Suppose a customer asks a service provider to modify how the service functions. The customer will almost always ask how long it will take to implement that change. Using a model of the complexity of the work and the availability of resources, the provider might come up with an estimate that the average time for doing such work is about 20 days. By performing a Monte Carlo simulation, using historical data for doing similar work, the provider might determine that there is a 40% chance of completing the work in 20 days, a 75% chance of completing it in 25 days and a 95% chance of completing it in 35 days. By using historical data as the basis for the simulation, the many factors impacting lead time that are not easily modeled are also taken into account. Thus, the estimate pro­vided to the customer depends on the degree of certainty the provider believes the customer wants.

Once again, the margin of error in future predictions depending on historical data depends, too, on the factors men­tioned for uncertainty about past events.

Visualizations of uncertainty

Let’s look now at various visualization techniques that ex­press uncertainty. These tech­niques range from simple ordinal messages to continuous values. In other words, some techniques are designed to express uncertainty as somewhere in the range from little uncertainty to great uncertainty. Other techniques include visual re­­pre­­sen­­ta­tions of probability den­­si­ty functions or even label with such statistics as the cor­relation coefficient.

Error bars

An error bar is probably the most common method for visualizing the uncertainty in a graphical re­pre­sen­ta­tion of data. An error bar is generally is line parallel to the dependent variable of a chart going through each plotted value. Suppose the values are plotted as dots, for example, with the dependent variable on the Y-axis. Each dot would have a line traversing it parallel to the Y-axis. In the case of a bar chart, the line would be horizontally centered on the bar, extending above and below the summit of the bar.

In its simplest form, an error bar reflects three statistics about each data point: at the top of the bar, the bottom of the bar and the place where the bar crosses the plotted value. The interpretation of these positions varies according to the visualization. For example, a plot of stock prices would typically show each day’s high, low and closing price. But this reflects the uncertainty of the market, not the uncertainty of prices.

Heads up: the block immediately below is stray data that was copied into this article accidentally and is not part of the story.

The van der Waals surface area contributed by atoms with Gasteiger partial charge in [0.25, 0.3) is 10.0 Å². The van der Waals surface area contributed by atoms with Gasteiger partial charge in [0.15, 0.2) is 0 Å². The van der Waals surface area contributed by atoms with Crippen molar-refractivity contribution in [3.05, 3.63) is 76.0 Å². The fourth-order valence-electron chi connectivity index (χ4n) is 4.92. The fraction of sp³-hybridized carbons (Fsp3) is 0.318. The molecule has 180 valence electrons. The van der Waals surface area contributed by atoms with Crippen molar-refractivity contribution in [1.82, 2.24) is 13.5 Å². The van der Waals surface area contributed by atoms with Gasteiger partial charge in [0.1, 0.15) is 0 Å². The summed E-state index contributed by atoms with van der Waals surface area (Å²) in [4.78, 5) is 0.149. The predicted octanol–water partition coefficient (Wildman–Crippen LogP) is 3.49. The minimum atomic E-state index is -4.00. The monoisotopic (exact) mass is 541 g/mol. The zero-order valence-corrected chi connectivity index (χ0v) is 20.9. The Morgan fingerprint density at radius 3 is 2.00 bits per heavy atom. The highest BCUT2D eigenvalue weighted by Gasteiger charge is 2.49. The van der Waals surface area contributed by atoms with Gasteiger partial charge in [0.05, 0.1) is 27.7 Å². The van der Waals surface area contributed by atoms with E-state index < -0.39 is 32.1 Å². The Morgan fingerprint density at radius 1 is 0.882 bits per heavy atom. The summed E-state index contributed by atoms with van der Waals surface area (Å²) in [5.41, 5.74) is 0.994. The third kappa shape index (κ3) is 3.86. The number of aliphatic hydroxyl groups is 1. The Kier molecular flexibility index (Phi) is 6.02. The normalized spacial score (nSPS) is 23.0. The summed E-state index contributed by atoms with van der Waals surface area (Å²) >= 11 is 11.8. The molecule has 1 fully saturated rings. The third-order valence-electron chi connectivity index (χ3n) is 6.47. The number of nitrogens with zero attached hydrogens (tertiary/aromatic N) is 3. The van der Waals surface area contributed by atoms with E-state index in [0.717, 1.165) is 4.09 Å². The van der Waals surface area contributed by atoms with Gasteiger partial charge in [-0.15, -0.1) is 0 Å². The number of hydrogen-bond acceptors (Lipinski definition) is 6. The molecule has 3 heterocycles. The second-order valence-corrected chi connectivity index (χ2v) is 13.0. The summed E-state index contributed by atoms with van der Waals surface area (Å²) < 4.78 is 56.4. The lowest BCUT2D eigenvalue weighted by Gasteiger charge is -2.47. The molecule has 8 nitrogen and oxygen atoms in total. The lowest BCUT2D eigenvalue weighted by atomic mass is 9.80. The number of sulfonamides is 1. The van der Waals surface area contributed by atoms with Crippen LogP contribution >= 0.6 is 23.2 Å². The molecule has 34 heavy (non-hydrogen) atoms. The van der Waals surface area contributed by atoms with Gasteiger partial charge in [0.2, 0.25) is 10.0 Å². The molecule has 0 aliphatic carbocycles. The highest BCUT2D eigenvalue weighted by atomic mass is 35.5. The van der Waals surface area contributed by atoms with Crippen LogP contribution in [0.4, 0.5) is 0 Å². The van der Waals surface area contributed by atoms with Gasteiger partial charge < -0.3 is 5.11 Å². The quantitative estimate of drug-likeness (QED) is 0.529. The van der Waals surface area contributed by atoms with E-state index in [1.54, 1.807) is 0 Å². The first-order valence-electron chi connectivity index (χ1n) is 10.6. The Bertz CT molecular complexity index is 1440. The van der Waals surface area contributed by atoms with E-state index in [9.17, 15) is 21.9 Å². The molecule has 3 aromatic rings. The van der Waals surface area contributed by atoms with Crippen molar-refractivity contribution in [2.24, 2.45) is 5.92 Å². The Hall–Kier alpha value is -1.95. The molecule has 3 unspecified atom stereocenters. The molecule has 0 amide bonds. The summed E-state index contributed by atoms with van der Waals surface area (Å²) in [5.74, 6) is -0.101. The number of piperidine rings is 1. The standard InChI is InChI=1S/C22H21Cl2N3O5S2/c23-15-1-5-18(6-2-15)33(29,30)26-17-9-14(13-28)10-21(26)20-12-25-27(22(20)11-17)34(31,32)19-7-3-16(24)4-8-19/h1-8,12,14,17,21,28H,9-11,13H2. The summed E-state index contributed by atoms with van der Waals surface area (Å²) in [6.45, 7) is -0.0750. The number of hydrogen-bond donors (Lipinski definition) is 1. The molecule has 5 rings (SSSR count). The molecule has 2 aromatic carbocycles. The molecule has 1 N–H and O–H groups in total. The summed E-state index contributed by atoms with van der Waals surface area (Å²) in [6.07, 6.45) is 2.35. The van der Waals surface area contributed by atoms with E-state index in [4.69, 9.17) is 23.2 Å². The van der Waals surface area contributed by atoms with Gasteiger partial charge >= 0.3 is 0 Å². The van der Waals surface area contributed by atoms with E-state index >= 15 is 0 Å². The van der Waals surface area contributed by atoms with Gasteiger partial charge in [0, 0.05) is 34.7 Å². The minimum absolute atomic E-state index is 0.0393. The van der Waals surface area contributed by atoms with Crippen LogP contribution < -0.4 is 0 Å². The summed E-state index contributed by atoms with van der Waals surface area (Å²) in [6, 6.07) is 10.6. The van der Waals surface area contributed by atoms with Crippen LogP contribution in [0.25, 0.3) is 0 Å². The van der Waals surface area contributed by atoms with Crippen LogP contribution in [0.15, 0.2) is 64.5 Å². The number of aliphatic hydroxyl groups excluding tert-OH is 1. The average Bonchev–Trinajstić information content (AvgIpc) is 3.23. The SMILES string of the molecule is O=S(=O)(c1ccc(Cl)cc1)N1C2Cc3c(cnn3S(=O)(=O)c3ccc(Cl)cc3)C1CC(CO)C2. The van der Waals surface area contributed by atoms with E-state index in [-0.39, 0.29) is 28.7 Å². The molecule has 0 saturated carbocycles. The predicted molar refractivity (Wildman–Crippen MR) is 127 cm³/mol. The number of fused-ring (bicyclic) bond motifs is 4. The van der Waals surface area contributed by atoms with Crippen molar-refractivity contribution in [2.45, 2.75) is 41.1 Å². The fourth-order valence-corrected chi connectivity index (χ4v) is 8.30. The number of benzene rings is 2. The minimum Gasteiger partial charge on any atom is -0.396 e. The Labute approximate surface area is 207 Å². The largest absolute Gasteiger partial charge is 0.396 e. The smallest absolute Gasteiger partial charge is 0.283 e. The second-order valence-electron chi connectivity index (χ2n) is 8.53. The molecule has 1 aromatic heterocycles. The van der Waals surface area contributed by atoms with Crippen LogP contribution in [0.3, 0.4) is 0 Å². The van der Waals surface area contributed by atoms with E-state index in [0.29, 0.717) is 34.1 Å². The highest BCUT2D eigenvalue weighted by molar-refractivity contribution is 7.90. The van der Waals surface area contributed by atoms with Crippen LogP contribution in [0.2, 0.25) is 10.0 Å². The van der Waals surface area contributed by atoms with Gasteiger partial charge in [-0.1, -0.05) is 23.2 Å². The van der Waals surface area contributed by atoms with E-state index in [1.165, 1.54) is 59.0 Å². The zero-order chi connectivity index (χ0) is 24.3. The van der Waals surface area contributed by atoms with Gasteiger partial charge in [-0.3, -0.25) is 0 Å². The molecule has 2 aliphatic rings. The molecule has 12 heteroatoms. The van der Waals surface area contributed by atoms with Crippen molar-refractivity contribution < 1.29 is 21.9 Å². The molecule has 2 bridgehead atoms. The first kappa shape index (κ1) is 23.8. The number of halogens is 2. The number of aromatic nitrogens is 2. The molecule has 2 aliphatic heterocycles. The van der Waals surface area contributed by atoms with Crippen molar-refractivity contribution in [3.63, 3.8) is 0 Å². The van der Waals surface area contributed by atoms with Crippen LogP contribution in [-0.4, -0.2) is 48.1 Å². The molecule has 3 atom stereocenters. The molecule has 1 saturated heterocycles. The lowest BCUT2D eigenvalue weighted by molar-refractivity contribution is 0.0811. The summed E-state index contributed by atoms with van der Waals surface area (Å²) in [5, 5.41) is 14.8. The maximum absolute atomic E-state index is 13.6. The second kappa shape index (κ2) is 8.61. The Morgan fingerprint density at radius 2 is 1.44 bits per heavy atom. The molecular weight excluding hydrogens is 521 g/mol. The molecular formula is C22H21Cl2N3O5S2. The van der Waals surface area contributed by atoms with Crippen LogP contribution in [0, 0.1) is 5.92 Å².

A more direct visualization of uncertainty might interpret these points as the mean value, the mean plus one standard deviation and the mean minus one standard deviation. This encoding might make sense of the distributions of values were all normal.

In other cases, the points might encode the median value, the first and the third quartiles. This encoding starts to give a sense of skewed dis­tri­bu­tions. Fig. 6 provides an example of a box plot with four statistics for each category: minimum value, 1st quartile, 3rd quartile and maximum value. The relative po­si­tion of the box and the length of the vertical line give indications of the distributions of the values. If it is important to give a more detailed view of how the data are distributed, a violin plot would be a better visualization.

box plot
Fig. 6: Example of a box plot, showing minimum, 1st quartile, 3rd quartile and maximum lead times, by service request type

As we have seen, box plots can encode many different statistics. In certain cases, such as in doc­u­ment­ing securities prices, the context makes it clear that the visualization encodes the opening, high, low and closing prices. But this is an exception that proves the rule that box plots should be labeled unless a well-known tra­di­tion defines the encoding.

Violin plots

I have previously written at some length about violin plots as they may be used for services and kanban. See my article Violin plots for services & kanban. I provide here an example of such a plot (Fig. 7). The sizes and the shapes of the violins give a good indication of the degree of uncertainty in a value as well as how those values tend to be distributed.

Reliability shown via a violin chart
Fig. 7: An example of a violin plot comparing the distributions of failure rates for various models of hard disks.

Value suppressing uncertainty palette

This technique uses color to represent both a value and a level of uncertainty. Changes in hue encode the value being displayed. The degree of uncertainty is encoded mostly via the saturation, with lower saturation indicating higher uncertainty.

value suppressing uncertainty palette